As crazy as all these splits were, it was not the wackiest thing that took place on a night when some kind of gremlin was hard at work. On more than a dozen occasions, pins were slid across the lane only to remain standing. Once a 6-pin slid clear over to the 5- pin spot, making an easy spare into a difficult split. Most pins didn't go a full foot like that, but did go far enough to cause the rack to fail to pick them up or knock them over. We frequently were calling back to have pins reset that had no business standing up in the first place.
A person could sit on the end of a lane all night long and try to slide pins a few inches without knocking them over and not accomplish it once. On this night it happened again and again.
I have no explanation for what took place, but I know it will be a night that many of us will not soon forget.
A couple of 299 games rolled minutes apart highlighted the Big 8 League. Jim Ross rolled a 756 series and Greg Tiell a 748, but each left a solid 10-pin on his last ball preventing a perfect game. Rich Yates Jr. had 725, Chuck Jones 692, Scott Washburn 655, Jeff Smith 644, Jack Book 640, Aaron Sherman 638, Mark Baxter 631, George Bridinger 627, Chris King 622, Ron Yentzer 620, Scott Plickert 614, Tom Tiell 613 and Jim Hershberger 610.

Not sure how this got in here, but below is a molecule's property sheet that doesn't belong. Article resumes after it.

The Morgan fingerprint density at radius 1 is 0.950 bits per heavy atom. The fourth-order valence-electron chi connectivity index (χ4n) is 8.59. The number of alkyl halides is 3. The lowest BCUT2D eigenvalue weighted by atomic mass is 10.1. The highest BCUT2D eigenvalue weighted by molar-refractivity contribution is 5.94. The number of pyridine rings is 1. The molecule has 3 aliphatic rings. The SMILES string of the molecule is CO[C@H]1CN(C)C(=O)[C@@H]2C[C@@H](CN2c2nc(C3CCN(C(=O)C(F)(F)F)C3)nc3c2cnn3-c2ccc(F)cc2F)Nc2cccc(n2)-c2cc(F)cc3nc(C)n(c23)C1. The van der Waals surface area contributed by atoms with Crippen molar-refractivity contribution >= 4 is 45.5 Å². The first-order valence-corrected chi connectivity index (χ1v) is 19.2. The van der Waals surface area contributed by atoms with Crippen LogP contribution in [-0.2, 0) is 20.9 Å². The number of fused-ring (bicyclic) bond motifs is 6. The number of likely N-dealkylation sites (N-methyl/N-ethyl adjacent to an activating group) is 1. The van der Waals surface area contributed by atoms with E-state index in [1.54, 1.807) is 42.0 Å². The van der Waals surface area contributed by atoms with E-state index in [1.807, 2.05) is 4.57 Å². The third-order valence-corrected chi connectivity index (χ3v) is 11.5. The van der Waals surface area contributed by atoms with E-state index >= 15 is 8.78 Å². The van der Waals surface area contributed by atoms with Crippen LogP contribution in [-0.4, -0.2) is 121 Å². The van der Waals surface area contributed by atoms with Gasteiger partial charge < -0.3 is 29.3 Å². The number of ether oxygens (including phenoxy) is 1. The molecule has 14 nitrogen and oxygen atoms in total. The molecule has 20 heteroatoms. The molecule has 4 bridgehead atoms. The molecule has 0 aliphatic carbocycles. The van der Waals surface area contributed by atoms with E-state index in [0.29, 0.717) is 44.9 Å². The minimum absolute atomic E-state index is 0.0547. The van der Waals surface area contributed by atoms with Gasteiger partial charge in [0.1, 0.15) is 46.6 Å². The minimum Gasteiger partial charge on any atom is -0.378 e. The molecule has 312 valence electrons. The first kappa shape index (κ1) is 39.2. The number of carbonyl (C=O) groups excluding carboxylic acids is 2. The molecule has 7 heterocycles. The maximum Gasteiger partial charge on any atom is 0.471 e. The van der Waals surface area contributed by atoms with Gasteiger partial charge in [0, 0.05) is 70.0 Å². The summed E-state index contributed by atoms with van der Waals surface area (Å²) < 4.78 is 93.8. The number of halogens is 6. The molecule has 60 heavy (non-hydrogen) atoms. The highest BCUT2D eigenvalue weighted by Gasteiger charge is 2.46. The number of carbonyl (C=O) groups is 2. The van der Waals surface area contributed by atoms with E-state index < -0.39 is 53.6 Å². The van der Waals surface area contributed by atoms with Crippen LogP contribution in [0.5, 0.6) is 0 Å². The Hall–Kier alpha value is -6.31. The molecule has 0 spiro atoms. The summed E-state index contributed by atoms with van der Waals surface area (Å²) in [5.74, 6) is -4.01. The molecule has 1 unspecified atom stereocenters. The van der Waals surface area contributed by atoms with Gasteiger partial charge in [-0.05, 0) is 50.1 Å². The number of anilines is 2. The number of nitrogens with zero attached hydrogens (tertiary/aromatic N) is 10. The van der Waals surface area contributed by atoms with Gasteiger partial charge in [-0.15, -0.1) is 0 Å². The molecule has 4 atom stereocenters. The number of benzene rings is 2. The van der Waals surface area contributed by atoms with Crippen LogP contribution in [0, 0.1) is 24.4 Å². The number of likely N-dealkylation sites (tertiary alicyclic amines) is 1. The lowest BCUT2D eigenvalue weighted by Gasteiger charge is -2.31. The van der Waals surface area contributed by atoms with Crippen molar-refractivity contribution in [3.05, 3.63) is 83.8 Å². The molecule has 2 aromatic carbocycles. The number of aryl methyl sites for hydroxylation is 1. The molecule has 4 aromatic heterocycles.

Scores from the K of C Lanes included Bennett Paulus 586, Doug Snyder 562, Tim Gassner 547, Herb Sendelbach 541 and Ken Ritzler 520 in the Senior League. In the Lady Knights League Julie Fortner had 492, Debra Gase 435, Carol Burmeister 430, Deb Hoerig 428, Marilyn Gangluff 423, Tammy Schalk 403 and Madonna Gase 403. Paul Gosche shot 566, Bill Mizen 560, Dan Coppes 520, Dick Gabel 519, Mike Ditslear 511, John Ferstler 507, Bob Reinhart 501, Jim Ruess 500, Jim Ferstler 499, Bob West 445, Steve Schafer 436, Jim Donaldson 431 and Paul Fey 407 in the 55 Plus League.
In Wednesday Morning League action Tyson Shope shot 668, David Jumper 660, Aaron Sherman 609, Paul Landers 607, Matt Hoover 582 and Alex Conger 558. Tim Sturgill had 639, John Funk 619, Steve Barnes 608, Tyson Shope 603, Dave Coppus 596, Roger Coppus 589, Phyllis Swander 444 and Ellen Ewing 440 in the Rocket League. In the Sportsman League Chris Johnson fired a 709, Phil Neikirk 664, Rich Yates, Jr. 654, Dick Gabel 640, Chris Rhodes 627, Roger Gannon 593 and Rich Yates, Sr. 583.
Tom Tiell shot 692, Steve Barnes 638, Jerry Collins 623, Tim Sturgill 616, Rhonda Fitch 545, Robin Brownell 477 and Michelle Wagner 441 in the Twilight League. Robin Dickman shot 596, Carla Siebenaller 534, Jan Houk 495, Lorrie Williams 495 and Sue Stine 494 in the Alley Cats League. In the Imperial-Majorette League Steve Steinmetz, Jr. had 694, Jeff Peer 616, Rhonda Fitch 605, Brian Jakupca 561, Deb Nominee 546 and Linda Brookes 487. Bob Steele shot 605, Brian Kidwell 594, Tom Tiell 589 and Janice Young 497 in the Sunday Night Rock N Roll League.
Al Stephenson is The A-T's bowling columnist.